A.K. has one point in common with Dieter Schidor’s portrait of Fassbinder at work on Querelle: it shows the filming of material that is not seen in the finished film. Around halfway through his film, Marker shows the entire crew of Ran pitching in to cut great bundles of pampas grass; on the soundtrack, he reflects wryly that it looks like a harvesting scene from a Soviet movie of the 1950s. The bundles of grass are then meticulously sprayed with gold paint, to be used in the background in a night scene lit by a golden moon. Kurosawa, we are assured, intends in these shots to reproduce the effect of makie lacquerware. This material is intercut with shots of Kurosawa waiting and meditating. Judging by the published script of Ran, this was for the original Scene 12, in which Hidetora’s two elder sons discuss their father’s incipient madness as they return to the castle from the hunt. Only at the end of this lengthy sequence does Marker note that the scene was cut from Ran during the editing. Naturally enough, this deadpan revelation raises a whole series of questions about Kurosawa, about Ran, about the documentary. Equally naturally, none of them is answered.
Tony Rayns, Monthly Film Bulletin, April 1986

Director: Chris Marker
Production Company: Greenwich Film Production, Herald Nippon, Herald Ace
Producer: Serge Silberman
Associate Producer: Masato Hara
General production manager: Ulli Pickard
Production Manager: Takashi Ohashi
Co-ordination: Hisao Kurosawa
Indispensable: Catherine Cadou
Japanese eye: Yuko Fukusaki
Scriptwriter/commentary: Chris Marker
Photography: Frans-Yves Marescot
Assistant Photographer: Tsutomu Ishizuka, Hiroshi Ishida
Special Effects: Patrick Duroux
Calligraphy: Teishû Murata
Editor: Chris Marker
Music: Toru Takemitsu
Sound Recording: Jun’ichi Shima
Sound Re-recording: Claude Villand
Sound Editor: Catherine Adda

France-Japan 1985
75 mins

Stray Dog (Nora Inu)
Wed 1 Feb 20:35; Mon 13 Feb 18:10
Drunken Angel (Yoidore Tenshi)
Thu 2 Feb 18:20; Fri 10 Feb 20:40
The Silent Duel (Shizukanaru Kettô)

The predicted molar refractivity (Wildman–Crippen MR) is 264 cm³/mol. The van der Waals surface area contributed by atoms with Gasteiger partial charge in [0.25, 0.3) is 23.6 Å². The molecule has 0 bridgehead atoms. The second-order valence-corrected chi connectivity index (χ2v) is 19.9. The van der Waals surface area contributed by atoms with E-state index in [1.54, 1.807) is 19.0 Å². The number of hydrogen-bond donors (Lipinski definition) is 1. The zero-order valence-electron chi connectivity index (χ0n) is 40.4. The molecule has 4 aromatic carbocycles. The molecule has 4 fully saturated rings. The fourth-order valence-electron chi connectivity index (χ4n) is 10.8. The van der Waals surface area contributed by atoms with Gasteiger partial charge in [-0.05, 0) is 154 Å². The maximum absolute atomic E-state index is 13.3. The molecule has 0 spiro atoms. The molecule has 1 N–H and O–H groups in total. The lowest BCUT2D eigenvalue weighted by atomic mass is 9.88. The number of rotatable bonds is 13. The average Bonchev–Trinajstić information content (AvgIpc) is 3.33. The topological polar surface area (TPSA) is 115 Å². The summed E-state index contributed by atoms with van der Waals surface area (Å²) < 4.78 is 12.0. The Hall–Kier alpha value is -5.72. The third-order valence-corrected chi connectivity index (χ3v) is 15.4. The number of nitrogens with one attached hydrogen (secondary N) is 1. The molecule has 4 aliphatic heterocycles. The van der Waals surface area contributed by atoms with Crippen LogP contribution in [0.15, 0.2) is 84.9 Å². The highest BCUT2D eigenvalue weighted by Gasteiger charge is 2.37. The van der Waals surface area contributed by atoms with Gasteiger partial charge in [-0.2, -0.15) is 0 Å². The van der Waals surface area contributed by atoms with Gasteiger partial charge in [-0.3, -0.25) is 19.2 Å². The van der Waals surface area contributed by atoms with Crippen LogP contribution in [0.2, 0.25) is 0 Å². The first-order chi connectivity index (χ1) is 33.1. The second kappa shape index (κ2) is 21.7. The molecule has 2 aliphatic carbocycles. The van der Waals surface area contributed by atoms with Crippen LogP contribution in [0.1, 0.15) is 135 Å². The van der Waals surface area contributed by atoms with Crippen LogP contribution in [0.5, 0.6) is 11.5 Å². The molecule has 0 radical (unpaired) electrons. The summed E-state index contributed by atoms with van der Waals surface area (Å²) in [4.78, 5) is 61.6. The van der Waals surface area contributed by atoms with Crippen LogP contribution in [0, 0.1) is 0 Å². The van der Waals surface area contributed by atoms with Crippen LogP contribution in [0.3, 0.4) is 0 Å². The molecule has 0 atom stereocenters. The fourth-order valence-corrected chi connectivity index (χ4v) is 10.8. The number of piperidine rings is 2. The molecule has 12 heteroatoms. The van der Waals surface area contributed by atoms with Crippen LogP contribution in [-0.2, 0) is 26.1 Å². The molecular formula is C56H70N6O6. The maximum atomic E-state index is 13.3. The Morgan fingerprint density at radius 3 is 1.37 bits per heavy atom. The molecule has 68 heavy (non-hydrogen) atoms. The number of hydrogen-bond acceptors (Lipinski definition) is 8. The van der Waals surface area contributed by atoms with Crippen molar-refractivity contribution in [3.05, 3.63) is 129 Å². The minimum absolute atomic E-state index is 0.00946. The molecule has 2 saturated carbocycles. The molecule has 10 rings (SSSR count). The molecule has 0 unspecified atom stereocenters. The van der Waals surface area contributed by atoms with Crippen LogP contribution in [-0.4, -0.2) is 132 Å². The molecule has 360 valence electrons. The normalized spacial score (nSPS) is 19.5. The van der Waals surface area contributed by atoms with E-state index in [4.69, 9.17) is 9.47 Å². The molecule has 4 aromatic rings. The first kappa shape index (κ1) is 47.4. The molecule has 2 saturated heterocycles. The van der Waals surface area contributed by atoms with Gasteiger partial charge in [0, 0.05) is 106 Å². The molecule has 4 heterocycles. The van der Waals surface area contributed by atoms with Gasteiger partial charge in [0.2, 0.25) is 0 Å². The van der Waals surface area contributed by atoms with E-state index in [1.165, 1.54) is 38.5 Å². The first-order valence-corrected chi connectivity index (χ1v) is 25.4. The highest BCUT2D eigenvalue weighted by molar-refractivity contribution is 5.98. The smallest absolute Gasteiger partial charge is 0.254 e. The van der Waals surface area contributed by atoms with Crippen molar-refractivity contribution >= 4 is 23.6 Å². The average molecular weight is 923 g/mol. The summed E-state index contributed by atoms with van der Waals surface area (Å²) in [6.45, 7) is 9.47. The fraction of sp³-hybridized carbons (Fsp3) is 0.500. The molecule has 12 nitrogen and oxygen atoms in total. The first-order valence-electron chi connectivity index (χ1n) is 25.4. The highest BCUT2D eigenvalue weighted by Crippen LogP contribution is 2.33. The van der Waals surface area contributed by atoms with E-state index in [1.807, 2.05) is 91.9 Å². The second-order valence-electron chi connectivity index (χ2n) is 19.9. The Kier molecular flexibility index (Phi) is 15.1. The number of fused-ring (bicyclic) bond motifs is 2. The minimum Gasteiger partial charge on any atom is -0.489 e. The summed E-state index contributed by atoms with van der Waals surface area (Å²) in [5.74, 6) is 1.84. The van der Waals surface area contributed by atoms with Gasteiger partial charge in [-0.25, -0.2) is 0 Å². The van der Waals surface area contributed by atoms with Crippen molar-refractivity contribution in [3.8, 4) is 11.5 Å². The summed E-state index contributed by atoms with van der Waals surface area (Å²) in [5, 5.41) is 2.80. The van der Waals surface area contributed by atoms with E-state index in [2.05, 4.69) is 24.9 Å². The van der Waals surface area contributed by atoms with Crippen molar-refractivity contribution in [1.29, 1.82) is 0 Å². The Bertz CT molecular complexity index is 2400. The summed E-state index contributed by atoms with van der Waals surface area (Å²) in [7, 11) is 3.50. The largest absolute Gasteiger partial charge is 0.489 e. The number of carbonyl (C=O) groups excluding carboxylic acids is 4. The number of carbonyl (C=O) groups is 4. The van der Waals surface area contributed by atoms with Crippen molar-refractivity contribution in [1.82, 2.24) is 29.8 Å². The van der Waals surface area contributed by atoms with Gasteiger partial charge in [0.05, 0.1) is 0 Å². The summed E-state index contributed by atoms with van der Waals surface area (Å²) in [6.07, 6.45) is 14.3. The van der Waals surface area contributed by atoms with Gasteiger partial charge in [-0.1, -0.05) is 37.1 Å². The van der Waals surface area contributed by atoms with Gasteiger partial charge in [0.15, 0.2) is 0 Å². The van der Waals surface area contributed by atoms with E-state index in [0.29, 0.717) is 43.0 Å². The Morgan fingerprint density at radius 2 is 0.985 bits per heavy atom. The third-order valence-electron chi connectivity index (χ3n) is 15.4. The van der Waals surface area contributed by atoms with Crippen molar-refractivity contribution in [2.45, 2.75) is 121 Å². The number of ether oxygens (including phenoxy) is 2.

Thu 2 Feb 20:40; Sat 11 Feb 18:40
Sanshiro Sugata (Sugata Sanshirô)
Fri 3 Feb 18:20 (+ intro by Ian Haydn Smith, season co-curator); Sun 12 Feb 15:50
Sanshiro Sugata Part Two (Zoku Sugata Sanshirô)
Fri 3 Feb 20:45; Sun 12 Feb 18:20
The Gathering Storm: Kurosawa Study Day
Sat 4 Feb 12:00
Living (Ikiru)
Sat 4 Feb 17:50; Wed 15 Feb 20:15
Kurosawa and Shakespeare, Adaptation and Reinvention: An illustrated talk by Adrian Wootton
Sun 5 Feb 15:15
Sun 5 Feb 17:30 (+ intro by Adrian Wooton, CEO of Film London and film curator); Sat 11 Feb 11:50; Sat 25 Feb 17:20
I Live in Fear (Ikimono no Kiroku)
Mon 6 Feb 18:10; Mon 13 Feb 20:40
Dreams (Yume)
Wed 8 Feb 20:30; Sun 26 Feb 15:30
Red Beard (Akahige)
Sat 11 Feb 15:20 (+ intro by Ian Haydn Smith, season co-curator); Sun 26 Feb 17:25
Throne of Blood (Kumonosu-jô)
Sun 12 Feb 13:00; Fri 17 Feb 20:40; Tue 21 Feb 18:10
Dersu Uzala
Thu 16 Feb 18:10 (+ intro by Ian Haydn Smith, season co-curator); Mon 27 Feb 20:10 (+ intro by Doug Weir, BFI Technical Delivery Manager)
Yojimbo (Yôjinbô)
Sat 18 Feb 20:45; Thu 23 Feb 20:15 (+ intro by Asif Kapadia, season co-curator)
Rhapsody in August (Hachigatsu no Kyoshikoku)
Sun 19 Feb 18:30; Sat 25 Feb 12:40
Mon 20 Feb 20:20; Tue 28 Feb 18:00
Philosophical Screens: Throne of Blood
Tue 21 Feb 20:10
Wed 22 Feb 20:50; Sat 25 Feb 20:45
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Programme notes and credits compiled by the BFI Documentation Unit